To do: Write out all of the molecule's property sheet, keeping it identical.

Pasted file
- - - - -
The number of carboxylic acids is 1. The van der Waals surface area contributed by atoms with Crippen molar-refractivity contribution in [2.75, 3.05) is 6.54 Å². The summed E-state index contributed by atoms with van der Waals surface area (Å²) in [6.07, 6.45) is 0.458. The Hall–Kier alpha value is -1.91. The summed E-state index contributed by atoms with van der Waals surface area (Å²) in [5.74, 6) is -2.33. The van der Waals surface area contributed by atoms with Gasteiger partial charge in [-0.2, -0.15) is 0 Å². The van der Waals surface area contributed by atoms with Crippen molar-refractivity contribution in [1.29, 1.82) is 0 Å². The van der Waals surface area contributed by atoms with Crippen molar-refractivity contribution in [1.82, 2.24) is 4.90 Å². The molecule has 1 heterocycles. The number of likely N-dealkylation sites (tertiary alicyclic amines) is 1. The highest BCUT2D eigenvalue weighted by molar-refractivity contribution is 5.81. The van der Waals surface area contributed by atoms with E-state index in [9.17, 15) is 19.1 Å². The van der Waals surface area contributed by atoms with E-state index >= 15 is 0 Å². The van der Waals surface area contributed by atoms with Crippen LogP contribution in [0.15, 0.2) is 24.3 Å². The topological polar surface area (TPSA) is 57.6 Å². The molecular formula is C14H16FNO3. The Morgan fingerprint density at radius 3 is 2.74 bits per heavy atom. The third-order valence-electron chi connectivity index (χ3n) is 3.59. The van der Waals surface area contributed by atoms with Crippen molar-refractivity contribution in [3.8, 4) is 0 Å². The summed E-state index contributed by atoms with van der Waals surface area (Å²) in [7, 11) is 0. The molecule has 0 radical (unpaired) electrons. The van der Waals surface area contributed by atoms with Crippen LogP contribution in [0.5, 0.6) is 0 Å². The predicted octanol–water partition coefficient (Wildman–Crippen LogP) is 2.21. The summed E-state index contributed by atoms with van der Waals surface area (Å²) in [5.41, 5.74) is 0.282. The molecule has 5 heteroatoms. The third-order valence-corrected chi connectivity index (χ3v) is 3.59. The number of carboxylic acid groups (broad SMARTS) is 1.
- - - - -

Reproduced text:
The number of carboxylic acids is 1. The van der Waals surface area contributed by atoms with Crippen molar-refractivity contribution in [2.75, 3.05) is 6.54 Å². The summed E-state index contributed by atoms with van der Waals surface area (Å²) in [6.07, 6.45) is 0.458. The Hall–Kier alpha value is -1.91. The summed E-state index contributed by atoms with van der Waals surface area (Å²) in [5.74, 6) is -2.33. The van der Waals surface area contributed by atoms with Gasteiger partial charge in [-0.2, -0.15) is 0 Å². The van der Waals surface area contributed by atoms with Crippen molar-refractivity contribution in [1.29, 1.82) is 0 Å². The van der Waals surface area contributed by atoms with Crippen molar-refractivity contribution in [1.82, 2.24) is 4.90 Å². The molecule has 1 heterocycles. The number of likely N-dealkylation sites (tertiary alicyclic amines) is 1. The highest BCUT2D eigenvalue weighted by molar-refractivity contribution is 5.81. The van der Waals surface area contributed by atoms with E-state index in [9.17, 15) is 19.1 Å². The van der Waals surface area contributed by atoms with E-state index >= 15 is 0 Å². The van der Waals surface area contributed by atoms with Crippen LogP contribution in [0.15, 0.2) is 24.3 Å². The topological polar surface area (TPSA) is 57.6 Å². The molecular formula is C14H16FNO3. The Morgan fingerprint density at radius 3 is 2.74 bits per heavy atom. The third-order valence-electron chi connectivity index (χ3n) is 3.59. The van der Waals surface area contributed by atoms with Crippen molar-refractivity contribution in [3.8, 4) is 0 Å². The summed E-state index contributed by atoms with van der Waals surface area (Å²) in [7, 11) is 0. The molecule has 0 radical (unpaired) electrons. The van der Waals surface area contributed by atoms with Crippen LogP contribution in [0.5, 0.6) is 0 Å². The predicted octanol–water partition coefficient (Wildman–Crippen LogP) is 2.21. The summed E-state index contributed by atoms with van der Waals surface area (Å²) in [5.41, 5.74) is 0.282. The molecule has 5 heteroatoms. The third-order valence-corrected chi connectivity index (χ3v) is 3.59. The number of carboxylic acid groups (broad SMARTS) is 1.